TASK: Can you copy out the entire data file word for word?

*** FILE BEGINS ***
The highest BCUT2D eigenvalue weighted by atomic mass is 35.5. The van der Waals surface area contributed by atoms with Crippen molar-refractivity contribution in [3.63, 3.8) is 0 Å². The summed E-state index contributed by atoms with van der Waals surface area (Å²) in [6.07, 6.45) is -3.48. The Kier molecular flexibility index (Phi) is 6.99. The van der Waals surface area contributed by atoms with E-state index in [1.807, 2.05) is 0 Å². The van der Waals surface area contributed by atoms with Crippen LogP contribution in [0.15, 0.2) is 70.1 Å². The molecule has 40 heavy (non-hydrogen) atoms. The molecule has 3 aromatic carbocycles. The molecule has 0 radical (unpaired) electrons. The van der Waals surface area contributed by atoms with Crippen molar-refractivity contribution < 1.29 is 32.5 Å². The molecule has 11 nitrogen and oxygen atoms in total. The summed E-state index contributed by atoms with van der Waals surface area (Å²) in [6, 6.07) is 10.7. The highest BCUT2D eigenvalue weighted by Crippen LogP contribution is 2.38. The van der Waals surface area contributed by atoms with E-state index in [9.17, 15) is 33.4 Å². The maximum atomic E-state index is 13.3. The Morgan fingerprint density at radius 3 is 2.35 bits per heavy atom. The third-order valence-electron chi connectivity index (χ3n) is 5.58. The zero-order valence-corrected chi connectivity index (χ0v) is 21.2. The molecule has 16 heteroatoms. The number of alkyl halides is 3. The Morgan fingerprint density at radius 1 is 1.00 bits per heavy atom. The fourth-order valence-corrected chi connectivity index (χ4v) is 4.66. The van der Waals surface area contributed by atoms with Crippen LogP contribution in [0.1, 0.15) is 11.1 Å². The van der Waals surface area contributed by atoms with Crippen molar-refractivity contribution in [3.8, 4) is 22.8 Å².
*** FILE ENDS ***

The highest BCUT2D eigenvalue weighted by atomic mass is 35.5. The van der Waals surface area contributed by atoms with Crippen molar-refractivity contribution in [3.63, 3.8) is 0 Å². The summed E-state index contributed by atoms with van der Waals surface area (Å²) in [6.07, 6.45) is -3.48. The Kier molecular flexibility index (Phi) is 6.99. The van der Waals surface area contributed by atoms with E-state index in [1.807, 2.05) is 0 Å². The van der Waals surface area contributed by atoms with Crippen LogP contribution in [0.15, 0.2) is 70.1 Å². The molecule has 40 heavy (non-hydrogen) atoms. The molecule has 3 aromatic carbocycles. The molecule has 0 radical (unpaired) electrons. The van der Waals surface area contributed by atoms with Crippen molar-refractivity contribution < 1.29 is 32.5 Å². The molecule has 11 nitrogen and oxygen atoms in total. The summed E-state index contributed by atoms with van der Waals surface area (Å²) in [6, 6.07) is 10.7. The highest BCUT2D eigenvalue weighted by Crippen LogP contribution is 2.38. The van der Waals surface area contributed by atoms with E-state index in [9.17, 15) is 33.4 Å². The maximum atomic E-state index is 13.3. The Morgan fingerprint density at radius 3 is 2.35 bits per heavy atom. The third-order valence-electron chi connectivity index (χ3n) is 5.58. The zero-order valence-corrected chi connectivity index (χ0v) is 21.2. The molecule has 16 heteroatoms. The number of alkyl halides is 3. The Morgan fingerprint density at radius 1 is 1.00 bits per heavy atom. The fourth-order valence-corrected chi connectivity index (χ4v) is 4.66. The van der Waals surface area contributed by atoms with Crippen LogP contribution in [0.1, 0.15) is 11.1 Å². The van der Waals surface area contributed by atoms with Crippen molar-refractivity contribution in [3.8, 4) is 22.8 Å².